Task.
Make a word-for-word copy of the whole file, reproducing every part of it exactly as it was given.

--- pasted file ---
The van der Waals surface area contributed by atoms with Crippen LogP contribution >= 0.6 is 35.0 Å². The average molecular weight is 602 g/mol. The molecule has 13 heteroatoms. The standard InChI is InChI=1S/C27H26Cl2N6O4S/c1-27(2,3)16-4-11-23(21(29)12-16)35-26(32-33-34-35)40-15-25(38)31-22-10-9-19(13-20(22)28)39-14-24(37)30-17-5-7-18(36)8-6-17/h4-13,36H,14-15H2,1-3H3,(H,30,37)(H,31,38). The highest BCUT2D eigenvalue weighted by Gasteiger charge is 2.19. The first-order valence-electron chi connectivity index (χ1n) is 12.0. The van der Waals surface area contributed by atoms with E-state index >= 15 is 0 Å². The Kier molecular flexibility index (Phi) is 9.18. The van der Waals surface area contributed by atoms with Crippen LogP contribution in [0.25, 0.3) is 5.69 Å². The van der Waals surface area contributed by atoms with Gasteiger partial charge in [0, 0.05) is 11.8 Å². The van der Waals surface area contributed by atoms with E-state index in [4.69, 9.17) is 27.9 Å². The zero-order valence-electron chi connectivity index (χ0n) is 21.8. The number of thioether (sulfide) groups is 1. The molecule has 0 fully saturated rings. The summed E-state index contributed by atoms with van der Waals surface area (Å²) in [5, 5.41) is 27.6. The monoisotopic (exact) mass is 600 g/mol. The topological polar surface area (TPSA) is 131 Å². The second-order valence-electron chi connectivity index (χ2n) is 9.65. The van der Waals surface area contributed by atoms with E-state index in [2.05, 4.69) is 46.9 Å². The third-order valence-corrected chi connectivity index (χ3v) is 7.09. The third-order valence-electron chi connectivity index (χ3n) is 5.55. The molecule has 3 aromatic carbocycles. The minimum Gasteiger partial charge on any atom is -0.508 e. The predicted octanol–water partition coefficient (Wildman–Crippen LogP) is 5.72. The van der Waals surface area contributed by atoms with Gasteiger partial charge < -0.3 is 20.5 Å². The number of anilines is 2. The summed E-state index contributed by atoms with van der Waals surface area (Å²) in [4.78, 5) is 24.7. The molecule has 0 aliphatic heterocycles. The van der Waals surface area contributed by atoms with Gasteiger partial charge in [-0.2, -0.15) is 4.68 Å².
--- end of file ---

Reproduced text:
The van der Waals surface area contributed by atoms with Crippen LogP contribution >= 0.6 is 35.0 Å². The average molecular weight is 602 g/mol. The molecule has 13 heteroatoms. The standard InChI is InChI=1S/C27H26Cl2N6O4S/c1-27(2,3)16-4-11-23(21(29)12-16)35-26(32-33-34-35)40-15-25(38)31-22-10-9-19(13-20(22)28)39-14-24(37)30-17-5-7-18(36)8-6-17/h4-13,36H,14-15H2,1-3H3,(H,30,37)(H,31,38). The highest BCUT2D eigenvalue weighted by Gasteiger charge is 2.19. The first-order valence-electron chi connectivity index (χ1n) is 12.0. The van der Waals surface area contributed by atoms with E-state index >= 15 is 0 Å². The Kier molecular flexibility index (Phi) is 9.18. The van der Waals surface area contributed by atoms with Crippen LogP contribution in [0.25, 0.3) is 5.69 Å². The van der Waals surface area contributed by atoms with Gasteiger partial charge in [0, 0.05) is 11.8 Å². The van der Waals surface area contributed by atoms with E-state index in [4.69, 9.17) is 27.9 Å². The zero-order valence-electron chi connectivity index (χ0n) is 21.8. The number of thioether (sulfide) groups is 1. The molecule has 0 fully saturated rings. The summed E-state index contributed by atoms with van der Waals surface area (Å²) in [5, 5.41) is 27.6. The monoisotopic (exact) mass is 600 g/mol. The topological polar surface area (TPSA) is 131 Å². The second-order valence-electron chi connectivity index (χ2n) is 9.65. The van der Waals surface area contributed by atoms with E-state index in [2.05, 4.69) is 46.9 Å². The third-order valence-corrected chi connectivity index (χ3v) is 7.09. The third-order valence-electron chi connectivity index (χ3n) is 5.55. The molecule has 3 aromatic carbocycles. The minimum Gasteiger partial charge on any atom is -0.508 e. The predicted octanol–water partition coefficient (Wildman–Crippen LogP) is 5.72. The van der Waals surface area contributed by atoms with Gasteiger partial charge < -0.3 is 20.5 Å². The number of anilines is 2. The summed E-state index contributed by atoms with van der Waals surface area (Å²) in [4.78, 5) is 24.7. The molecule has 0 aliphatic heterocycles. The van der Waals surface area contributed by atoms with Gasteiger partial charge in [-0.2, -0.15) is 4.68 Å².